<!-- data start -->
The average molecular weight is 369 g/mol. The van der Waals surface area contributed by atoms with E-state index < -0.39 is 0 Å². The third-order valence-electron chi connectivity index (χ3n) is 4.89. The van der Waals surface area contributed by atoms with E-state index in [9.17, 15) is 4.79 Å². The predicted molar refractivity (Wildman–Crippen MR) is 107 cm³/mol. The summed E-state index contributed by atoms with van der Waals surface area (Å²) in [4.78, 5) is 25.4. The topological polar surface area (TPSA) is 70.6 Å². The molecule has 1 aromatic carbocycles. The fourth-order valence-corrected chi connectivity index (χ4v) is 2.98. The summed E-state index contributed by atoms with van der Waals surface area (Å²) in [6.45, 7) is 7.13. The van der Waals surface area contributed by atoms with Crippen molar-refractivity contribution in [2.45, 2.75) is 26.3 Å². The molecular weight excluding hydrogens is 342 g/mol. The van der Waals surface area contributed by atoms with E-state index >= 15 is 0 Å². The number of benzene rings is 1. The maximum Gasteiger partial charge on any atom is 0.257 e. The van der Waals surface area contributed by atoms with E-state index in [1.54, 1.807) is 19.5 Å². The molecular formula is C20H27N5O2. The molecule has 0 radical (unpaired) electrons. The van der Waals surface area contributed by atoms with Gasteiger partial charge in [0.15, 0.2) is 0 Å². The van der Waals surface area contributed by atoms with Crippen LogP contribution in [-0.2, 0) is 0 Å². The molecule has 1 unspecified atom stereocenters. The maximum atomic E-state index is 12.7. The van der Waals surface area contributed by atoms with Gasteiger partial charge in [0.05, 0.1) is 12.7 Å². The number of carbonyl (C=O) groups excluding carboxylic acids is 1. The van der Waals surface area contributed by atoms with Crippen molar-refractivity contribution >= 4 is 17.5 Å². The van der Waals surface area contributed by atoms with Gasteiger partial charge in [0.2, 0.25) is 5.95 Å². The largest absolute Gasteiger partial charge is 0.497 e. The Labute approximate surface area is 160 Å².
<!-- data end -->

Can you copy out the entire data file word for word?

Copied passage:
The average molecular weight is 369 g/mol. The van der Waals surface area contributed by atoms with E-state index < -0.39 is 0 Å². The third-order valence-electron chi connectivity index (χ3n) is 4.89. The van der Waals surface area contributed by atoms with E-state index in [9.17, 15) is 4.79 Å². The predicted molar refractivity (Wildman–Crippen MR) is 107 cm³/mol. The summed E-state index contributed by atoms with van der Waals surface area (Å²) in [4.78, 5) is 25.4. The topological polar surface area (TPSA) is 70.6 Å². The molecule has 1 aromatic carbocycles. The fourth-order valence-corrected chi connectivity index (χ4v) is 2.98. The summed E-state index contributed by atoms with van der Waals surface area (Å²) in [6.45, 7) is 7.13. The van der Waals surface area contributed by atoms with Crippen molar-refractivity contribution in [2.45, 2.75) is 26.3 Å². The molecular weight excluding hydrogens is 342 g/mol. The van der Waals surface area contributed by atoms with E-state index >= 15 is 0 Å². The number of benzene rings is 1. The maximum Gasteiger partial charge on any atom is 0.257 e. The van der Waals surface area contributed by atoms with E-state index in [1.54, 1.807) is 19.5 Å². The molecular formula is C20H27N5O2. The molecule has 0 radical (unpaired) electrons. The van der Waals surface area contributed by atoms with Gasteiger partial charge in [0.15, 0.2) is 0 Å². The van der Waals surface area contributed by atoms with Crippen LogP contribution in [-0.2, 0) is 0 Å². The molecule has 1 unspecified atom stereocenters. The maximum atomic E-state index is 12.7. The van der Waals surface area contributed by atoms with Gasteiger partial charge in [0.05, 0.1) is 12.7 Å². The number of carbonyl (C=O) groups excluding carboxylic acids is 1. The van der Waals surface area contributed by atoms with Crippen molar-refractivity contribution >= 4 is 17.5 Å². The van der Waals surface area contributed by atoms with Gasteiger partial charge in [0.2, 0.25) is 5.95 Å². The largest absolute Gasteiger partial charge is 0.497 e. The Labute approximate surface area is 160 Å².